Nevertheless weed-control fabrics remain popular with contractors because they cut down on maintenance in the short term. Long term it is a different story, because the fabrics make subsequent maintenance, such as aeration, more difficult.
When selecting a geosynthetic, think about the basic purpose and ensure that the product and its performance characteristics are appropriate for the soils/materials you are working with and the conditions in which it is being used. If you are unsure, speak directly with the manufacturer.
Correctly specified, geosynthetics can provide a cost-effective solution to many workaday problems that landscape professionals encounter; and with a little investigation can significantly unlock the designer’s imagination.
And of course geosynthetics can be used in ways the manufacturers never intended. In Philadelphia the Not Garden/Not Again project uses ‘customised geotextiles’ for experimental greening techniques on abandoned housing plots. Philadelphia has over 60,000 abandoned properties and over the last decade, the Neighborhood Transformation Initiative has provided a land management programme to provide relatively low-cost ways to limit blight. Developed by local practice PEG office of landscape + architecture, the more than 3,000 ‘Not Garden’ prototypes used laser-cutter fabrication to precut customized geometric patterns out of geotextile, which was laid on site and seeded. This produced diverse configurations with very low-investment, effort, installation expertise, or need of long term care.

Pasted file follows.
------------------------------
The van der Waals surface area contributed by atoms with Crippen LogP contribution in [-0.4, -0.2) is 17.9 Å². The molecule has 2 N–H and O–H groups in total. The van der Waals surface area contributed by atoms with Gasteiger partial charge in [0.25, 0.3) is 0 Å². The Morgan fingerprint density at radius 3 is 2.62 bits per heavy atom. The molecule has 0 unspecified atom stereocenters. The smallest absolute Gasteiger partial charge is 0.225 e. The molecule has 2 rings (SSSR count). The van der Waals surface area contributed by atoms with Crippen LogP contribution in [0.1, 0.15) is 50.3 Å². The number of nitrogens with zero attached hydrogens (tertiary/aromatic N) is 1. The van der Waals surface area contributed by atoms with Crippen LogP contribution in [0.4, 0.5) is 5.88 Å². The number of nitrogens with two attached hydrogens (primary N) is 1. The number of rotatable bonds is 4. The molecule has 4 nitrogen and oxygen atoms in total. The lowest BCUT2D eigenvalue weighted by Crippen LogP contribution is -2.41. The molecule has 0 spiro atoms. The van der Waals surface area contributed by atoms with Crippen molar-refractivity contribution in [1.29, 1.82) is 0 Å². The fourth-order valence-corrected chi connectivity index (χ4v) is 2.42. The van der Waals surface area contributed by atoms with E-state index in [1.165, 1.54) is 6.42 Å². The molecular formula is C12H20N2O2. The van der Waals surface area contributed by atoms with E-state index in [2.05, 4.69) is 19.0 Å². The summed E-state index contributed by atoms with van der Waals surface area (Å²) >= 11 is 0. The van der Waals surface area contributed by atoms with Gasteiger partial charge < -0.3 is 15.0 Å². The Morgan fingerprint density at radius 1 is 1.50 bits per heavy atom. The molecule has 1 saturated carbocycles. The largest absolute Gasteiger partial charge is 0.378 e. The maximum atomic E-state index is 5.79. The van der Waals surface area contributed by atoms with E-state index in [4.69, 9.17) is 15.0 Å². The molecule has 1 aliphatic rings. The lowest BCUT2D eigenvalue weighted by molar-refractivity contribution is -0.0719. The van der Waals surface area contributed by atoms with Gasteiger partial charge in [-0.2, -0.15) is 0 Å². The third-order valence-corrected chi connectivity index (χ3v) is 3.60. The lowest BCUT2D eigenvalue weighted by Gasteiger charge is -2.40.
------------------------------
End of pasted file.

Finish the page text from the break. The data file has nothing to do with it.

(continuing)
The Dutch manufacturer TenCate offers a product called GeoDetect, which it describes as “the first sensor-enabled geotextile on the market to provide soil reinforcement, structural health monitoring and an early warning system into one package.” In essence it structurally strengthens and physically monitors the landscapes it is buried within. It comprises a geotextile embedded with fibre optics, which could potentially relay information from a wide source of sensors, although to date monitoring has been restricted to strain (ie movement) and temperature. Although applications at present are very much within engineering, it potentially opens up huge possibilities for the creatively minded.
Paul Wheeler is director of Base Cities. He studied geotechnical engineering to masters level and is a former editor of Ground Engineering.
Lightweight geotextiles are frequently
used for suppressing weeds. The principle is that they allow the passage of water, oxygen and nutrients while blocking weeds. The geotextile is installed on the
top surface of the soil and covered with a layer of bark chippings, stone chippings, pebbles or gravel.
Separation and drainage
Geotextiles are frequently used to separate material and prevent mixing in a wide range of applications such as footpaths, hardstandings, SuDS, land drains and living roofs. Correctly specified they will allow the flow of water and oxygen through the soil, without any clogging.